In Presidential Statement on Sahel, Security Council Condemns Violence against Civilians, Reaffirms Strong Commitment to Region - S/PRST/2013/20
7081st Meeting (AM)
Considering the situation in the Sahel today, the Security Council reaffirmed its continued commitment to address the complex security and political challenges in that region, which were interrelated with humanitarian and developmental issues, as well as the adverse effects of climate and ecological changes.
In a presidential statement (document S/PRST/2013/20), the Council also strongly condemned the abuses of human rights and violence against civilians, by terrorists and other extremist groups, and reaffirmed its strong commitment to the sovereignty, territorial integrity, political independence and unity of countries of the Sahel region.
Underscoring the importance of a coherent, comprehensive and coordinated approach encompassing governance, security, humanitarian, human rights and developmental aspects, the Council reaffirmed its request to the Secretary-General to ensure early progress towards the effective implementation of the United Nations Integrated Strategy for the Sahel.
Welcoming the high-level meeting on the situation in the Sahel on 26 September 2013 and the joint visit of the Secretary-General and the President of the World Bank Group, with the participation of the African Union, European Union and African Development Bank, to the Sahel region from 4 to 7 November 2013, the Council welcomed the announcements in planned funding, aimed at supporting major national and regional development priorities.
In addition, the Council underscored the importance of national and regional ownership of the United Nations Integrated Strategy for the Sahel and recognized the need for the Strategy to be implemented in close consultation with Member States of the Sahel, West Africa, and the Maghreb, as well as regional, multilateral, and other bilateral donors and partners.
Prior to the adoption of the presidential statement, United Nations Secretary-General Ban Ki-moon briefed the Council on his visit to the region. The vast size and long porous borders of the Sahel meant that its challenges could be addressed successfully only if the countries of the region worked together, he said.
Terrorist acts and other transnational crime were threatening security in the region, he added. It was also vital to address the food crises that plagued the Sahel.
Noting that the World Bank and the European Union had committed to providing more than $8.2 billion to the region, he also welcomed the African Development Bank’s establishment of an Action Fund which would jumpstart underfunded projects and contribute to longer-term development.
“The world will support the Sahel,” Jim Yong Kim, President of the World Bank, stated in his briefing, calling for a coordinated and regional approach. The World Bank had committed funds for the creation of social safety nets and support for the private sector to encourage entrepreneurship. It was also important to support the economic empowerment of women and the Bank had committed $200 million to address that issue.
The people of the Sahel had struggled for too long, he said. There was nothing pre-ordained about that state of affairs. They wanted good jobs, education and access to quality health care. They hoped for a better life for their children. Their lives could be transformed through a sustained commitment by the international community to their vision for a better life.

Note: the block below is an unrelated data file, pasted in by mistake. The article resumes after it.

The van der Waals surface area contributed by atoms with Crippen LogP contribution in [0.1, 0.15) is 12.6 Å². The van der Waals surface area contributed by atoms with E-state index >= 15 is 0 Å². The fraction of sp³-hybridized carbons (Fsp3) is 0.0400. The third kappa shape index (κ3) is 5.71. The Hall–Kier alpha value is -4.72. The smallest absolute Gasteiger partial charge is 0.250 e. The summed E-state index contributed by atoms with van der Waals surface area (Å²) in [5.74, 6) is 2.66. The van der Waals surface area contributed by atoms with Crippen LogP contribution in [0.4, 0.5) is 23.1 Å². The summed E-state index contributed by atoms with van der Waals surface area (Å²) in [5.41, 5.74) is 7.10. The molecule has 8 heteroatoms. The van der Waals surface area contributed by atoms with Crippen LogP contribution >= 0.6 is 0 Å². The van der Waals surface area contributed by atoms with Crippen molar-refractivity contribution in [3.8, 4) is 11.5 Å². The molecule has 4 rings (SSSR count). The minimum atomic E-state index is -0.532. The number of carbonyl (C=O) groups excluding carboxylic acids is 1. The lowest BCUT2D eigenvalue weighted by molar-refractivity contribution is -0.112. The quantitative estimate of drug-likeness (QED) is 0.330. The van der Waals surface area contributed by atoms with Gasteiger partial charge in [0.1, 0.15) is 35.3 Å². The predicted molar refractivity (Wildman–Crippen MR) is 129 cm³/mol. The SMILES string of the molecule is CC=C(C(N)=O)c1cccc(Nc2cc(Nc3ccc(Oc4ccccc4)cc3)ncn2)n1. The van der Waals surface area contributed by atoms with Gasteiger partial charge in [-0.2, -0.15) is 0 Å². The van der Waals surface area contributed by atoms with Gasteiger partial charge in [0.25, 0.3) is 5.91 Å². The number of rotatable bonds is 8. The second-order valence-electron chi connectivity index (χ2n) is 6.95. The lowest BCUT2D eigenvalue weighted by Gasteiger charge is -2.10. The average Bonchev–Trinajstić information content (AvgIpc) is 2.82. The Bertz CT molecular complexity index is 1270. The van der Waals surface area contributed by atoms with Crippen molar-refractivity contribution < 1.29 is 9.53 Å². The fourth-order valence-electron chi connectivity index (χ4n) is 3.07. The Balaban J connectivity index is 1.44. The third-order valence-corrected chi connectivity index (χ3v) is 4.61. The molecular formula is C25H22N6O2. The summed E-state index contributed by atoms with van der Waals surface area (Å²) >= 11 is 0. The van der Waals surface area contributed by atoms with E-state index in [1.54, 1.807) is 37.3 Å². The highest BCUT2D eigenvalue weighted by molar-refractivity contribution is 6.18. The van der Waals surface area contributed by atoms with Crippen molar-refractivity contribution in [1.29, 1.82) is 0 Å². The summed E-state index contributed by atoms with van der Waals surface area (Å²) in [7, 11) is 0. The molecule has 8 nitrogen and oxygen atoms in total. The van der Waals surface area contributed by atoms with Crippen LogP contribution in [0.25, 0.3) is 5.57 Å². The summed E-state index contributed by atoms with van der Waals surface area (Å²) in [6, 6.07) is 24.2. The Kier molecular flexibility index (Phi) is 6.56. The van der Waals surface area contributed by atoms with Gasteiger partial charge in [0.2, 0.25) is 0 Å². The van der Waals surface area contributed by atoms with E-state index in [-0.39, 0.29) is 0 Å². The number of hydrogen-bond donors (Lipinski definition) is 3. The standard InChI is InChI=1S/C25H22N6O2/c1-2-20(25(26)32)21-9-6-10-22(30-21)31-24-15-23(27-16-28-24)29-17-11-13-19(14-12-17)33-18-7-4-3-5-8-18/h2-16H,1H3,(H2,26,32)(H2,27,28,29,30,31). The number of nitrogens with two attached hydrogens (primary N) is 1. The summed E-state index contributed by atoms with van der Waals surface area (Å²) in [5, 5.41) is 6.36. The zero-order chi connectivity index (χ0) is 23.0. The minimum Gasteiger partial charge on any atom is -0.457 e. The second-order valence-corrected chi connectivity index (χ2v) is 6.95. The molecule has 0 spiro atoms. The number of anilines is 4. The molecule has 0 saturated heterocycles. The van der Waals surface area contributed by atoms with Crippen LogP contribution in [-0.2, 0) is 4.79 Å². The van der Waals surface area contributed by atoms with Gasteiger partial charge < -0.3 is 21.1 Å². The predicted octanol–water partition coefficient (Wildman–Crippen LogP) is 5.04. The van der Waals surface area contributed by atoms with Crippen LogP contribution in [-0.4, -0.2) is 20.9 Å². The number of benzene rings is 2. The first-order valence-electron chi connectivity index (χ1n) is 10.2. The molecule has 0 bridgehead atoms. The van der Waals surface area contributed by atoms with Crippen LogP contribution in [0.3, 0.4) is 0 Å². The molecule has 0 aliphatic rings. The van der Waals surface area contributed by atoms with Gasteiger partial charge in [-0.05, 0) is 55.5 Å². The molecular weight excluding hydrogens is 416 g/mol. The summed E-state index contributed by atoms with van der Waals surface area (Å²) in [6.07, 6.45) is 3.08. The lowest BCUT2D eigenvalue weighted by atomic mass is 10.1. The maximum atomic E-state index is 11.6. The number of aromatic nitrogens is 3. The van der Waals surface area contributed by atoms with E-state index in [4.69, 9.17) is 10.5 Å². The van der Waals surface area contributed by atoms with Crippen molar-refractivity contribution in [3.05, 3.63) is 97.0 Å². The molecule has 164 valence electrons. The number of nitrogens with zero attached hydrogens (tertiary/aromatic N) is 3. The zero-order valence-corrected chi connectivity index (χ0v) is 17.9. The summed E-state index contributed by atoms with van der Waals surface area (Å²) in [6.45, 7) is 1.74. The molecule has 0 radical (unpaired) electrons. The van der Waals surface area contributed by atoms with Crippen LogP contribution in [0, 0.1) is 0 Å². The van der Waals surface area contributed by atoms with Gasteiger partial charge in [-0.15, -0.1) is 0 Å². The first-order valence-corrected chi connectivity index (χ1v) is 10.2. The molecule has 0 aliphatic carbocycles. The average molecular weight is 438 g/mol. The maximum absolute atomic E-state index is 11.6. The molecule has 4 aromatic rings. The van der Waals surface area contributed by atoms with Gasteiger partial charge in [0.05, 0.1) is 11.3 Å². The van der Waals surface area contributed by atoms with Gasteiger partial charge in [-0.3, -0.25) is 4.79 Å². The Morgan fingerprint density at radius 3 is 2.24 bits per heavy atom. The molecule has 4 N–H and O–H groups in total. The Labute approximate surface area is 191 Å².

The Council also heard from Romano Prodi, the Special Envoy of the Secretary-General for the Sahel, who stressed the link between security, governance and humanitarian development. The United Nations Integrated Strategy for the Sahel had identified agriculture, energy, infrastructure, education and health as the five priority sectors, he added.
The region was competing for international attention with other equally serious crises, he said. However, simply maintaining attention to the region was not enough. Considerable resources were necessary and it was vital to mobilize resources multilaterally and bilaterally. The Sahel Action Fund, which was being formalized by the African Development Bank, was a step in that direction.
Other speakers today underscored that there could be no lasting security without inclusive development, including Michel Reveyrand-De Menthon, the European Union Special Representative for the Sahel. The conflict in Mali, he added, was an illustration of the security and development crisis.
At the same time, he noted, the effort to reinstate peace in Mali would be in vain if it was not followed by efforts from neighboring countries. Cooperation between the countries of the Sahel and the Maghreb was crucial. Many States of the region had committed to developing coordination mechanisms and the European Union would fully support those initiatives. Instead of a vast space where insecurity was rampant, the Sahel, he hoped, could be a place of cultural and economic development.
The “constraints of Sahel’s history and geography” called for a united approach, Téte António, Permanent Observer for the African Union, said. He welcomed the United Nations Integrated Strategy for the region, which encompassed humanitarian, security and development aspects and said that the African Union would work to set up a joint secretariat for that strategy.
A crucial tool, he noted, for dealing with the region’s transnational security challenges was the Nuakchott Process, which was based on regular meetings among the heads of security services. The African Union would consider measures to strengthen that process.
Also speaking were the representatives of Morocco, Pakistan, United States, Republic of Korea, Australia, Guatemala, China, Argentina, United Kingdom, Togo, Rwanda, Luxembourg, Russian Federation, Azerbaijan, and France.
The meeting began at 10:05 a.m. and ended at 12:25 p.m.